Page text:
A filter system 57 according to one embodiment, which can be used in the fuel water separator system 30 of FIG. 1, is illustrated in FIG. 2. In the filter system 57, the housings 45 of the suction fuel water separator 37 and the pressure side filter 39 are connected together. For the sake of clarity, the filter media 47 and standpipes 48 of the filters 37, 39 are not shown, but it should be appreciated that the filters 37, 39 include these as well as other components. As depicted, the self powered water pump 40 in the filter system 57 of FIG. 2 includes a venturi pump 60 for pumping water from the suction fuel water separator 37. The housing 45 of the pressure side filter 39 defines a return port or passage 62 that supplies the pressurized fuel to the venturi 60. The return port 62 is further used to vent air from the pressure side filter 39 and return fuel to the fuel tank 32.

Referring to FIG. 3, the filter system 57 takes advantage of the return port 62, which is already needed to vent air from the pressure side filter 39, by housing and driving the venturi 60, without the costs associated with additional ports and fittings, thereby keeping cost of the system 57 low. The standpipe 48 in the pressure side filter 39 defines two passages, a vent passage 65 for venting air and a fuel discharge passage 67 for discharging filtered fuel from the pressure side filter 39 to the engine 33 or some other component. Serving a dual purpose, the venturi pump 60 draws pressurized fuel near the top of the housing 45 of the pressure side filter 39. Any air trapped at the top of the housing 45 is vented back to the fuel tank 32, through the venturi pump 60, and as mentioned before, the venturi pump 60 also utilizes the pressurized fuel to draw water from the suction fuel water separator 37. It is contemplated, however, that the air vent can be positioned at different locations and/or the filter system 57 can be configured differently in other embodiments. As illustrated, the vent passage 65 is connected to the return port 62 so that air can be vented into the fuel tank 32, and the inlet 49 for the vent passage 65 is located at a relatively high location within the pressure side filter 39 so that air can be vented. Once the air is vented, fuel flows through the vent passage 65 and into the return port 62, as indicated by arrow F. In FIG. 3, a seal 68 is used to seal between the filter media 47 and the standpipe 48 so as to minimize leakage.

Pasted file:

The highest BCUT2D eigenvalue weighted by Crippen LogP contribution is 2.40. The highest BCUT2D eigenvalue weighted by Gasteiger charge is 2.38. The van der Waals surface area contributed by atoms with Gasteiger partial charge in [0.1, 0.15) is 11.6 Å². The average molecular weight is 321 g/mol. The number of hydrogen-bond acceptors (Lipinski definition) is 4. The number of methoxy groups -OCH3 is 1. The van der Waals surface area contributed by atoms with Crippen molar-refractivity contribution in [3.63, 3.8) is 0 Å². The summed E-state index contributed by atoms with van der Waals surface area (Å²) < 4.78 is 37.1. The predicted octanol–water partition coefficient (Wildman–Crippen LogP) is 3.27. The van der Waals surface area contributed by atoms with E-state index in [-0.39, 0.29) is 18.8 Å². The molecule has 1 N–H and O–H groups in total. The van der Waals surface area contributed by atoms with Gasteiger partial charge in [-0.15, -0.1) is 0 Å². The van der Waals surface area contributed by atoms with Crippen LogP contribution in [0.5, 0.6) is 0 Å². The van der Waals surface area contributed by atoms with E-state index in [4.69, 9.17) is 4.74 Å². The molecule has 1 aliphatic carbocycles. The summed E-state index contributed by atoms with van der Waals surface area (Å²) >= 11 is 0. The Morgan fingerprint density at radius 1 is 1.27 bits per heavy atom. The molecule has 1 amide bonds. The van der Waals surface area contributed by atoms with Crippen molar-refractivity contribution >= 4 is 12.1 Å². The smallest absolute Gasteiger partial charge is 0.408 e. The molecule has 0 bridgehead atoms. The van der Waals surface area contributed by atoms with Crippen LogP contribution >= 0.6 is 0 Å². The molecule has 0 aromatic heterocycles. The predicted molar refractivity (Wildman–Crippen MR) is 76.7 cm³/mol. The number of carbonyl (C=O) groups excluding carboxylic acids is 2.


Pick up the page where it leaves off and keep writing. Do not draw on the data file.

With reference to FIG. 4, the housing 45 of the suction fuel water separator 37 likewise defines a return port 70 in which a portion of the venturi pump 60 is received. Seals 72 are disposed around the venturi pump 60 so as to minimize leakage from the filter system 57. In the illustrated embodiment, the seals 72 include o-ring seals, but it should be appreciated that other types of seals can be used. The venturi pump 60 has tapered intake 74 and discharge 75 ports along with a narrow throat portion 77 located between the ports 74, 75. Near the throat portion 77 of the venturi pump 60, the suction pump 37 has a drain opening 79 through which water is drawn from the sump 50 of the suction pump 37, as is indicated by arrow W. In one form, the suction pump 37 has a strainer 80 covering the drain opening 79 so as to minimize the chance of the venturi pump 60 from being clogged with particulate matter in the water. During routine maintenance, the strainer 80 can be cleaned or replaced with a new one. It is envisioned that in other embodiments the strainer 80 can be optional so as to not be incorporated into the suction fuel water separator 37. Around the throat portion 77, the venturi pump 60 has a drainage groove 83 and an injection port 84 through which water is drawn from the drain opening 79 into the venturi pump 60. As shown, the intake 74 and discharge 75 ports taper towards the throat portion 77. The narrow throat portion 77 acts as a constriction in the middle of the venturi pump 60 that causes an increase in the velocity of flow of fluid and a corresponding decrease in fluid pressure, which is used to create suction at the injection port 84. As depicted with arrow M in FIG. 4, a mixture of the fuel and water is discharged from the discharge port 75. As noted above, the water is drawn into the venturi pump 60 and returned to the fuel or settling tank 32 where the water can be drained by a technician at a routine service interval, such as during a filter change or other maintenance.